when you said "i can't even get a call back from the doctor" were you referring to doctors in general or a specific doctor at hopkins?

i am currently doing the PT prescribed in that handout by doctors at hopkins.

i am very early in the process and it is too soon to tell if i am having results. mostly, my symptoms are harder to manage right now but that is part of the process...

your post had perfect timing as i just got back from PT...and logged on quick. i need to rest a little now...and hopefully will come back to this post later and go into more detail on my experiences.

there was something else i wanted to write...aargh...what was it...

emily

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Guest tearose

Yes, I have successfully done physical therapy to treat symptoms. It helps to call ahead and be sure the PT facility can do the treatments for dysautonomia before you discuss it with your internist/pcp. Also consider asking for a cardiac rehab therapy program. The two times I had a very serious relapse and needed to exercise safely, I did cardiac rehab. It was the best because they did remote heart rate monitoring so I could exercise and focus on getting stronger while they watched how my heart was doing. It took three months to get strong enough to finally exercise at home on my own. I did this again after another set-back. So do ask your internist for either PT or cardiac-rehab.

tearose

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My wife has been prescribed P.T., but right now it doesn't seem to be doing much good. Her therapist isn't sure if it will help. They are going to try it for another month. Her Fibromylagia may be too severe to respond. I think it is a good idea to at least give it a try if your doctor thinks it may help.

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Merrill

Someone posted the link elsewhere on here recently. I have the handout, and didn't realize it was also available on-line until someone posted the link.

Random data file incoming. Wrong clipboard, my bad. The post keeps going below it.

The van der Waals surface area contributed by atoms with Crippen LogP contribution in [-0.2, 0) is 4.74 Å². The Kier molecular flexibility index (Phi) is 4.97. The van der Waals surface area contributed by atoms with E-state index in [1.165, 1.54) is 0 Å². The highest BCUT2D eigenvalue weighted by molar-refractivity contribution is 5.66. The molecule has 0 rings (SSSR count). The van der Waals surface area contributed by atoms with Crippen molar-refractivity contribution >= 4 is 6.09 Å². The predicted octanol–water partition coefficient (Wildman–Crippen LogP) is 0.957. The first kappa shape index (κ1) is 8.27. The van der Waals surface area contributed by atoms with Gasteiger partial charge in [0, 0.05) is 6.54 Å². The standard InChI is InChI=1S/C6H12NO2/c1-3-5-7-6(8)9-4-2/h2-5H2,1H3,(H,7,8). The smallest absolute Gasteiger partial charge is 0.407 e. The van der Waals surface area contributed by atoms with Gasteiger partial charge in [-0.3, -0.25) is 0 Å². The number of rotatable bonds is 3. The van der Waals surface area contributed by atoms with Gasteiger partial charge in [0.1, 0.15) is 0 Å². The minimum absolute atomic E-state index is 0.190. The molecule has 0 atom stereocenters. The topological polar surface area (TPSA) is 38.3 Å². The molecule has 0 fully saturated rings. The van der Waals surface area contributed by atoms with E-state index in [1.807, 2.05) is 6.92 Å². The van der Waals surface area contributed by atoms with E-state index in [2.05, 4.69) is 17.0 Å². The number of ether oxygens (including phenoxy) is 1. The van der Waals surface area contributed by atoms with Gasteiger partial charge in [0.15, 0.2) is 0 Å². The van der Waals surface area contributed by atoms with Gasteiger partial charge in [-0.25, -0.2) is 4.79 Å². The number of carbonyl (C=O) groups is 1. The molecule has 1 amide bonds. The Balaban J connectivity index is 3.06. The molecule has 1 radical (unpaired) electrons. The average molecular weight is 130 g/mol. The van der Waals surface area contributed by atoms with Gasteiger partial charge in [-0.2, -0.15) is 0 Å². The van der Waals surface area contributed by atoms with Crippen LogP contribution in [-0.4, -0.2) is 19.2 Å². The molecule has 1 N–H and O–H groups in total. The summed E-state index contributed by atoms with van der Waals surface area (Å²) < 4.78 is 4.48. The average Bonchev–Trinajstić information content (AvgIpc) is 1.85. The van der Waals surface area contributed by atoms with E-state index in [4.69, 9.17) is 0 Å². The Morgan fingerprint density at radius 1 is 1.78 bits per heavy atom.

Anyway, Emily are you refering to exercising in a reclining position? That's the only specific recommendation I recall seeing in that document. It also makes some general statements about PT being helpful to identify certain postures and movements that may bring on POTS symptoms.

Katherine

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Thanks, Katherine. Funny--I went back and looked at that same link this morning (Thanks, ETOLY, for posting it!) and printed it out. I thought it was an EXCELLENT article--we would all do well, I think, to read and reread it again and learn from it and heed it's advice. I know I will ... I want to study the meds section and see whether I want to ask to try some...I've been ok med free, but lately am experiencing far higher heart rates (hard to imagine!) and more other symptoms. So we'll see.

I guess I was hoping that maybe there were specific exercises or stretches that the pt was doing w/her (or that were recommended on the handouts). For example, I have some photocopies of neck stretches that my gp gave me a while back--either I'm not doing them often enough or they don't work anyway. ;) Probably the former.

take care,

m

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My neuro had me go to physical therapy...and also to a pain management doctor. I eventually needed spinal surgery, however, some folks do get long term relief from PT and/or pain management.

Nina

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In the last 4 years I have tried PT on 3 separate occasions. BTW, I have never had a doctor not be willing to give me a script to try. Usually they write "stregthening" as the purpose and the PT always treated me like a cardiac rehap patient. I started out well each time but could never get beyond the 4 week mark during any attempt. Although I would go at the least busy time, the overstimulation would eventually get to me. I could never do ANY exercise if it involved any weights, even 1 pound. ALso my intolerance to exercise has always had a delayed effect. I could do fine during a PT session but spend the next 2 days in bed or on the couch.